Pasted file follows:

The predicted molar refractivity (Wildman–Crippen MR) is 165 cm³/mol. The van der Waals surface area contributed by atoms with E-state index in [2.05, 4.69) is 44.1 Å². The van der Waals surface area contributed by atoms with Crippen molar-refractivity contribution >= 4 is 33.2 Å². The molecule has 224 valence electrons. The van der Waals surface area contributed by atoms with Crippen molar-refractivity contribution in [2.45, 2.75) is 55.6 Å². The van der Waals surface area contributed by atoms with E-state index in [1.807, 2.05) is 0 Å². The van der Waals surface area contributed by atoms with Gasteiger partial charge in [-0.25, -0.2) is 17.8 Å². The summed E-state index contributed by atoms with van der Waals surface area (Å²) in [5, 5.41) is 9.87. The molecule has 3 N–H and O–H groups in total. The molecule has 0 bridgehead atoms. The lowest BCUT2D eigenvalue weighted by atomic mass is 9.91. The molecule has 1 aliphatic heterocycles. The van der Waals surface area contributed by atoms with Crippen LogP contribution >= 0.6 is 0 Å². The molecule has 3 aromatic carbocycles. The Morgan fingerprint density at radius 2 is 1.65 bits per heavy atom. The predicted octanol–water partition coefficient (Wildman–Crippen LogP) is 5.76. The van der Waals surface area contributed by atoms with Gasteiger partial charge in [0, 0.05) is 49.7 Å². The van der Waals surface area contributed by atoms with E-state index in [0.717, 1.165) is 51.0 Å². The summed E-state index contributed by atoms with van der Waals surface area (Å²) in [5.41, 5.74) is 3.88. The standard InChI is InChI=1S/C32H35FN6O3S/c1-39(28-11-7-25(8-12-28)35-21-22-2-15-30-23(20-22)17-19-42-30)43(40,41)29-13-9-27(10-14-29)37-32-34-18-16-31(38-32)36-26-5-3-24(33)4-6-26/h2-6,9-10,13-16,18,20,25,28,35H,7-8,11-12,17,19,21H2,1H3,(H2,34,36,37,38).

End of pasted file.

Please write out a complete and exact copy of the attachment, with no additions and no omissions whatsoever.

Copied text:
The predicted molar refractivity (Wildman–Crippen MR) is 165 cm³/mol. The van der Waals surface area contributed by atoms with E-state index in [2.05, 4.69) is 44.1 Å². The van der Waals surface area contributed by atoms with Crippen molar-refractivity contribution >= 4 is 33.2 Å². The molecule has 224 valence electrons. The van der Waals surface area contributed by atoms with Crippen molar-refractivity contribution in [2.45, 2.75) is 55.6 Å². The van der Waals surface area contributed by atoms with E-state index in [1.807, 2.05) is 0 Å². The van der Waals surface area contributed by atoms with Gasteiger partial charge in [-0.25, -0.2) is 17.8 Å². The summed E-state index contributed by atoms with van der Waals surface area (Å²) in [5, 5.41) is 9.87. The molecule has 3 N–H and O–H groups in total. The molecule has 0 bridgehead atoms. The lowest BCUT2D eigenvalue weighted by atomic mass is 9.91. The molecule has 1 aliphatic heterocycles. The van der Waals surface area contributed by atoms with Crippen LogP contribution >= 0.6 is 0 Å². The molecule has 3 aromatic carbocycles. The Morgan fingerprint density at radius 2 is 1.65 bits per heavy atom. The predicted octanol–water partition coefficient (Wildman–Crippen LogP) is 5.76. The van der Waals surface area contributed by atoms with Gasteiger partial charge in [0, 0.05) is 49.7 Å². The van der Waals surface area contributed by atoms with E-state index in [0.717, 1.165) is 51.0 Å². The summed E-state index contributed by atoms with van der Waals surface area (Å²) in [5.41, 5.74) is 3.88. The standard InChI is InChI=1S/C32H35FN6O3S/c1-39(28-11-7-25(8-12-28)35-21-22-2-15-30-23(20-22)17-19-42-30)43(40,41)29-13-9-27(10-14-29)37-32-34-18-16-31(38-32)36-26-5-3-24(33)4-6-26/h2-6,9-10,13-16,18,20,25,28,35H,7-8,11-12,17,19,21H2,1H3,(H2,34,36,37,38).